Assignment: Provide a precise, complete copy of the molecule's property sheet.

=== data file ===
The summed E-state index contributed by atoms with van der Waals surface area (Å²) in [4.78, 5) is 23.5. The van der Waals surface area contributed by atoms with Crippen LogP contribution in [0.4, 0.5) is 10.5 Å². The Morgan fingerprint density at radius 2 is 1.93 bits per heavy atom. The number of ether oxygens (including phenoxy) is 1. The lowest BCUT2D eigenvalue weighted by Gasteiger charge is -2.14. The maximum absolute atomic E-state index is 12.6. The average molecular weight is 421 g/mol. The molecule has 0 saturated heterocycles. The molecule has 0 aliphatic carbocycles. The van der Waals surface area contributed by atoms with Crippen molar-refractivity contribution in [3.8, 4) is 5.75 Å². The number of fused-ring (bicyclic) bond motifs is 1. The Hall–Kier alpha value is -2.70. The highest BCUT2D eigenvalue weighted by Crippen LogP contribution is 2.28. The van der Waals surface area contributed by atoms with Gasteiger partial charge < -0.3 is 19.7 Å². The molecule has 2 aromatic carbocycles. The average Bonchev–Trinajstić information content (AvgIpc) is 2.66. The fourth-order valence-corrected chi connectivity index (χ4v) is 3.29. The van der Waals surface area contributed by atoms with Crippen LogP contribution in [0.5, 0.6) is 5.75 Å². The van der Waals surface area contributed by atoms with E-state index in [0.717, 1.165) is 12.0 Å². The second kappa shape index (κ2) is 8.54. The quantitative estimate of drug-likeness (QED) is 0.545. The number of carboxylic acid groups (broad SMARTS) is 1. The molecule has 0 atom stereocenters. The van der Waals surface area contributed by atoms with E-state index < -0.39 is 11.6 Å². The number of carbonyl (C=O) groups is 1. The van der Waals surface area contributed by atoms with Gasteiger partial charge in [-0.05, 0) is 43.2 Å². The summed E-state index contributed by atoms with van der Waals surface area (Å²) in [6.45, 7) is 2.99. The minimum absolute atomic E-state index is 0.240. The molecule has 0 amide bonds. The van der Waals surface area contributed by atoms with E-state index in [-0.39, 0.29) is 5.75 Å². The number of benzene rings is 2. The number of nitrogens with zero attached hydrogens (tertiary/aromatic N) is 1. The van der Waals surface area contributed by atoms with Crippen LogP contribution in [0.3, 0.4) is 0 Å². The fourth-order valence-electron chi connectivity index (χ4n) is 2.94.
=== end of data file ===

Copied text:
The summed E-state index contributed by atoms with van der Waals surface area (Å²) in [4.78, 5) is 23.5. The van der Waals surface area contributed by atoms with Crippen LogP contribution in [0.4, 0.5) is 10.5 Å². The Morgan fingerprint density at radius 2 is 1.93 bits per heavy atom. The number of ether oxygens (including phenoxy) is 1. The lowest BCUT2D eigenvalue weighted by Gasteiger charge is -2.14. The maximum absolute atomic E-state index is 12.6. The average molecular weight is 421 g/mol. The molecule has 0 saturated heterocycles. The molecule has 0 aliphatic carbocycles. The van der Waals surface area contributed by atoms with Crippen molar-refractivity contribution in [3.8, 4) is 5.75 Å². The number of fused-ring (bicyclic) bond motifs is 1. The Hall–Kier alpha value is -2.70. The highest BCUT2D eigenvalue weighted by Crippen LogP contribution is 2.28. The van der Waals surface area contributed by atoms with Gasteiger partial charge < -0.3 is 19.7 Å². The molecule has 2 aromatic carbocycles. The average Bonchev–Trinajstić information content (AvgIpc) is 2.66. The fourth-order valence-corrected chi connectivity index (χ4v) is 3.29. The van der Waals surface area contributed by atoms with Crippen LogP contribution in [0.5, 0.6) is 5.75 Å². The van der Waals surface area contributed by atoms with E-state index in [0.717, 1.165) is 12.0 Å². The second kappa shape index (κ2) is 8.54. The quantitative estimate of drug-likeness (QED) is 0.545. The number of carboxylic acid groups (broad SMARTS) is 1. The molecule has 0 atom stereocenters. The van der Waals surface area contributed by atoms with E-state index < -0.39 is 11.6 Å². The number of carbonyl (C=O) groups is 1. The van der Waals surface area contributed by atoms with Gasteiger partial charge in [-0.05, 0) is 43.2 Å². The summed E-state index contributed by atoms with van der Waals surface area (Å²) in [6.45, 7) is 2.99. The minimum absolute atomic E-state index is 0.240. The molecule has 0 amide bonds. The van der Waals surface area contributed by atoms with E-state index in [-0.39, 0.29) is 5.75 Å². The number of benzene rings is 2. The number of nitrogens with zero attached hydrogens (tertiary/aromatic N) is 1. The van der Waals surface area contributed by atoms with Crippen LogP contribution in [0.3, 0.4) is 0 Å². The fourth-order valence-electron chi connectivity index (χ4n) is 2.94.